Corporate activist Carl Icahn’s fortune tumbled more than $10 billion Tuesday after short-seller Hindenburg Research accused him of using a “Ponzi-like” economic structure at his investment company.
Icahn Enterprises L.P., his publicly traded limited partnership that operates as a holding company, fell by 20% — the most on record — erasing $3.1 billion from his fortune. Hindenburg also detailed the investor’s margin loan collateralized by his stake in the company, which was not previously accounted for by the Bloomberg Billionaires Index. That lopped off another $7.3 billion from the net worth calculation.
All told, Icahn’s fortune sank by an unprecedented 41% to $14.6 billion, according to the wealth index, dropping him from the world’s 58th-richest person to the 119th.
Icahn, 87, is the latest billionaire to be targeted by Hindenburg this year after the New York-based short-seller went after India’s Gautam Adani and Block Inc.’s Jack Dorsey. He owns more than 85% of Icahn Enterprises’s units through various entities, making up the bulk of his fortune.
Hindenburg said the company, with investments in funds managed by Icahn and controlling stakes in businesses in the energy, automotive, food and other sectors, was over-leveraged and traded at an extreme premium to its net asset value. Hindenburg also questioned how the company valued some of its investments.
In a statement, Icahn called the report “self-serving” and “intended solely to generate profits on Hindenburg’s short position.”
Icahn has boosted his holding in Icahn Enterprises by taking dividends in the form of additional units. Before Tuesday’s decline, his stake was worth $15.7 billion compared with $8.4 billion in 2017, even as the value of its shares declined 4.9%.
Other unit holders received their dividends in cash, making the company attractive to retail investors, Hindenburg said. That was only possible because of Icahn ’s decision to take his payment in units, since the company was consistently operating with negative cash flows, the short-seller said.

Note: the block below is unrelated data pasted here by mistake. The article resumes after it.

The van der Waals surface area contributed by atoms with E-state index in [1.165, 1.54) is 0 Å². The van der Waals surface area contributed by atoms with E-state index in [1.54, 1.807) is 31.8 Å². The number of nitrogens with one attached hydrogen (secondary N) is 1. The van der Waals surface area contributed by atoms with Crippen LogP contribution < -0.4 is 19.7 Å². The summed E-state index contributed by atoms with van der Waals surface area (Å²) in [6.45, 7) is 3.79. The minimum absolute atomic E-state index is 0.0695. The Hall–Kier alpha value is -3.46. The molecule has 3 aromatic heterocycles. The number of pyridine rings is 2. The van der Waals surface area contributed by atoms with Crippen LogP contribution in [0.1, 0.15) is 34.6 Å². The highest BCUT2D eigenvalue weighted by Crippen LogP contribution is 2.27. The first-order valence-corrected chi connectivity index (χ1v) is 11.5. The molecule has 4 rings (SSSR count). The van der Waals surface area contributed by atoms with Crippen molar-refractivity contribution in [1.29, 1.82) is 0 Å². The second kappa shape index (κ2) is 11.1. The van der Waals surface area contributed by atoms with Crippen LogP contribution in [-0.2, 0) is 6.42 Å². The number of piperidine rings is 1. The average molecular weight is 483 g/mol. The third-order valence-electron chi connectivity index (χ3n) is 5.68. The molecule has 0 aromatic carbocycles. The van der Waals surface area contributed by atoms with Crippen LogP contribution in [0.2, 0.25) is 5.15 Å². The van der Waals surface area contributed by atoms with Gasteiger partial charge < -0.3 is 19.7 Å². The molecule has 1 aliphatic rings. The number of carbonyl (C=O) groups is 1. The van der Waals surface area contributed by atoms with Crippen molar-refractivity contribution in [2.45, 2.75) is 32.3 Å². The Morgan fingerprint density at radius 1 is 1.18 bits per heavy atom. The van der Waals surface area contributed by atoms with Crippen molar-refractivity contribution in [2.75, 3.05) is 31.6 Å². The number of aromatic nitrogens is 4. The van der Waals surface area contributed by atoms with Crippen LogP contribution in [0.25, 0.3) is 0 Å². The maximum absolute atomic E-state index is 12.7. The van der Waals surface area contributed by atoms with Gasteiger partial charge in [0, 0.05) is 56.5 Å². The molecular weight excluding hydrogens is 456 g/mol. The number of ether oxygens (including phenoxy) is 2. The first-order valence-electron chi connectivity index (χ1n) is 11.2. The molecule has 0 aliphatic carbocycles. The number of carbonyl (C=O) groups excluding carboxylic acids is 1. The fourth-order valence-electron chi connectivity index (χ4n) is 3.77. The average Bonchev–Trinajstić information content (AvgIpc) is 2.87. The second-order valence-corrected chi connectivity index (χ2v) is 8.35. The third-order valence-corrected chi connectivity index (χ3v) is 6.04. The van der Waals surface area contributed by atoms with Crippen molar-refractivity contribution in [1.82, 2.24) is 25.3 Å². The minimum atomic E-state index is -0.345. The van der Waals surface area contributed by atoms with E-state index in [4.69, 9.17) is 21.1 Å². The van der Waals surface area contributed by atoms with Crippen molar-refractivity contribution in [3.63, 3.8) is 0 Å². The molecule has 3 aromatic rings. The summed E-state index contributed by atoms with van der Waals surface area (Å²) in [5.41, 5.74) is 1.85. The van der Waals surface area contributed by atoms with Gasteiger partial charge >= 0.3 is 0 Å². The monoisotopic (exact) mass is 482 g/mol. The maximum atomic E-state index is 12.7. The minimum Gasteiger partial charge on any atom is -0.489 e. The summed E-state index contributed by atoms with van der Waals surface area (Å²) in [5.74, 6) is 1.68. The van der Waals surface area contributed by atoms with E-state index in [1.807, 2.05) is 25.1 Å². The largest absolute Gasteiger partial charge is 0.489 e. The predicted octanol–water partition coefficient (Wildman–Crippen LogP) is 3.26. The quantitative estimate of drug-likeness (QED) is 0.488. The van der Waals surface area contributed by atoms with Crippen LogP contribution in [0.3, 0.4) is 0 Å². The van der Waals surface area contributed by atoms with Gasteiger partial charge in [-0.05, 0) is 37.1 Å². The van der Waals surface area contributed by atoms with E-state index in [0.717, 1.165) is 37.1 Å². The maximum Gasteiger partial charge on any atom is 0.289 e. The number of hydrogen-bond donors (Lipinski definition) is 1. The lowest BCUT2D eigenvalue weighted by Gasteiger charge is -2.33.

Icahn began reporting a margin loan collateralized by his stake in the company beginning in 2021, at a time when he had about 65% of his shares pledged. He boosted the number last year, and as of February had more than 181 million shares worth $9.2 billion backing the loan, according to the company’s 2022 annual report.
Margin loans involve lending that’s collateralized by the value of the underlying shares. If the value of the stock decline, lenders can request additional collateral or for the loan to be repaid, and have the ability to seize and sell the shares if a borrower fails to do so.
Hindenburg criticized Icahn for failing to disclose how much he’d borrowed, the interest rate or the loan-to-value maintenance ratio associated with the margin loan.
In its annual report, Icahn Enterprises said, “Mr. Icahn has advised that he and his affiliates have sufficient additional assets to satisfy any obligations pursuant to these loans without recourse to the depositary units, he has no need or intention to allow foreclosure on such collateral, and that he is current on all principal and interest payments with respect to the loans.”
Icahn’s second-largest asset is his stake in his investment funds, which he uses to make activist bets. Icahn Enterprises, Carl Icahn and his son Brett are the only investors in the funds.
At the end of last year Icahn had $4.9 billion invested. Hindenburg calculated that the fund could be down about 17% this year, based on an estimate of the performance of its long and short positions.
Hindenburg’s attacks on the companies of Adani and Dorsey caused drops in their fortunes this year of $58 billion and $500 million, respectively.